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The Supreme Court affirmed the denial of Appellant’s motion filed pursuant to Fla. R. Criminal. P. 3.851, holding that this Court’s prior denial of Appellant’s postconviction appeal raising similar claims was a procedural bar to the claim at issue in this appeal. Appellant’s motion sought relief pursuant to the United States Supreme Court’s decision in Hurst v. Florida, 136 S. Ct. 616 (2016), and the Supreme Court’s decision on remand in Hurst v. State (Hurst), 202 So. 3d 40 (Fla. 2016). The circuit court denied relief. The Supreme Court affirmed, holding that, even if his motion was not procedurally barred, Appellant was not entitled to relief under Hurst or the legislation implementing the rights recognized in Hurst. View "Rodriguez v. State" on Justia Law

Posted in: Criminal Law

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The Supreme Court affirmed the postconviction court’s order denying Appellant’s motion for postconviction relief filed pursuant to Fla. R. Crim. P. 3.851, holding that Appellant was not entitled to relief. Appellant was convicted of two counts of first-degree murder and sentenced to death following the jury’s recommendation for death for both murders by a vote of ten to two. The sentences of death became final in 1993. In his postconviction motion, Appellant sought relief pursuant to the United States Supreme Court’s decision in Hurst v. Florida, 136 S. Ct. 616 (2016), and this Court’s decision on remand in Hurst v. State (Hurst), 202 So. 3d 40 (Fla. 2016). The Supreme Court affirmed the denial of relief, holding that Hurst did not apply retroactively to Appellant’s sentences of death. View "Jones v. State" on Justia Law

Posted in: Criminal Law

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The Supreme Court answered a question certified to it by the Fourth District Court of Appeal by holding that law enforcement officers are eligible to assert Stand Your Ground immunity under Fla. Stat. 776.012(1) and 776.032(1), as held by the Fourth District. After being indicted for manslaughter with a firearm, Deputy Peter Peraza of the Broward County Sheriff’s Office moved to dismiss the indictment, citing immunity from prosecution under sections 776.012(1) and 776.032(1), Florida’s Stand Your Ground law. The judge granted Paraza’s motion to dismiss based upon Stand Your Ground immunity. On appeal, the State argued that law enforcement officers are not eligible to assert immunity pursuant to the Stand Your Ground law because they are already provided a defense pursuant to Fla. Stat. Ann. 776.05, which involves the justifiable use of force when making a lawful arrest. The Fourth District court held that a police officer making a lawful arrest may claim Stand Your Ground immunity. The Supreme Court affirmed, holding that law enforcement officers are eligible to assert Stand Your Ground immunity, even when the use of force occurred in the course of making a lawful arrest. View "State v. Peraza" on Justia Law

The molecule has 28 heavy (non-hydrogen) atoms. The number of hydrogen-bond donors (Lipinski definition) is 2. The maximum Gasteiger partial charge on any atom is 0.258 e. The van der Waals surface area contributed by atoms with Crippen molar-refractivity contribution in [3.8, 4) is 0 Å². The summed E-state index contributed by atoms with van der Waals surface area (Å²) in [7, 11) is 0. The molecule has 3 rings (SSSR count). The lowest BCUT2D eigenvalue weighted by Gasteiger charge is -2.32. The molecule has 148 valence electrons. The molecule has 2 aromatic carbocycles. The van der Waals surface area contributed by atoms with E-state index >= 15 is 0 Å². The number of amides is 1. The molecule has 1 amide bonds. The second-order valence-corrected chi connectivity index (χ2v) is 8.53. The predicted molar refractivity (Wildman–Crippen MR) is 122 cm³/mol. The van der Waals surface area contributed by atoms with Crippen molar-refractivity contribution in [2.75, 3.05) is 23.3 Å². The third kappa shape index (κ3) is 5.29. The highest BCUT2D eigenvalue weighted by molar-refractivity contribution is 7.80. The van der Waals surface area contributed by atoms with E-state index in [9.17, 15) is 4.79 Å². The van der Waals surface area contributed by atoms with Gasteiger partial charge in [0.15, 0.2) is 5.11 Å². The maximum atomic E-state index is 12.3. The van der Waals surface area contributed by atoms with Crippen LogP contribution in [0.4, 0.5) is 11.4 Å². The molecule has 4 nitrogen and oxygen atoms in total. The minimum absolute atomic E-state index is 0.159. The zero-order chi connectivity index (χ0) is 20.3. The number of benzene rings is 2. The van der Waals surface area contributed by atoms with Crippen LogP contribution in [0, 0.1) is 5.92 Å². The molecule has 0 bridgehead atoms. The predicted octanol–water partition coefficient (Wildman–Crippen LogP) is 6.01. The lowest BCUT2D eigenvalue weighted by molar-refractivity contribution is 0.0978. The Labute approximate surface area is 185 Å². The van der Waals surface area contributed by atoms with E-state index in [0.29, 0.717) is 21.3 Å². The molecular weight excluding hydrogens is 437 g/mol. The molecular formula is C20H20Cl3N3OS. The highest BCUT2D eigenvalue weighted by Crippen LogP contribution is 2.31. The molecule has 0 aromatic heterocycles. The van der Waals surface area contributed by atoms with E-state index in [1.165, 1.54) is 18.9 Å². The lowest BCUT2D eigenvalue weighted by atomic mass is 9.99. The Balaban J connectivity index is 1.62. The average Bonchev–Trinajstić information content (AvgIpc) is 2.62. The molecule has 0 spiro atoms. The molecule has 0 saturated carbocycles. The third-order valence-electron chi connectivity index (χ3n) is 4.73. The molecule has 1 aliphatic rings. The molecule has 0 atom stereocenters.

Posted in: Criminal Law

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The Supreme Court agreed with the Fifth District Court of Appeal’s conclusion that Appellant presented no basis for declaring Florida’s hazing statute, Fla. Stat. 1006.63, unconstitutional, thus affirming Appellant’s convictions of manslaughter, felony hazing resulting in death, and two counts of misdemeanor hazing. Defendant was convicted in connection with the activities of the Florida A&M University’s marching band. On appeal, the Fifth District affirmed Defendant’s convictions, rejected his arguments challenging the constitutionality of section 1006.63, and expressly declared that the hazing statute was valid. The Supreme Court affirmed, holding that the hazing statute is neither unconstitutionally overbroad nor void for vagueness. View "Martin v. State" on Justia Law

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The Supreme Court approved the decision of the Second District Court of Appeal in this case and held that release from a county jail after a defendant serves a sentence entirely in the county jail where the sentence would have required transfer to a Florida prison but for the accumulation of jail credit does not satisfy the language of Fla. Stat. 775.082(9)(a)1, which provides the definition of “prison releasee reoffender” (PRR). The portion of the statute at issue requires the defendant, within the three years preceding his commission of qualifying offense, to have been “released from a state correctional facility operated by the Department of Corrections or a private vendor.” The Second District concluded that the language of the statute is not satisfied when a defendant is released from a county jail under the circumstances of this case. The Supreme Court affirmed, holding (1) the language at issue does not include release from a county jail; and (2) therefore, commission of a PRR-qualifying offense within three years of release from jail, rather than prison, does not satisfy the requirements of section 775.082(9)(a)1. View "State v. Lewars" on Justia Law

Posted in: Criminal Law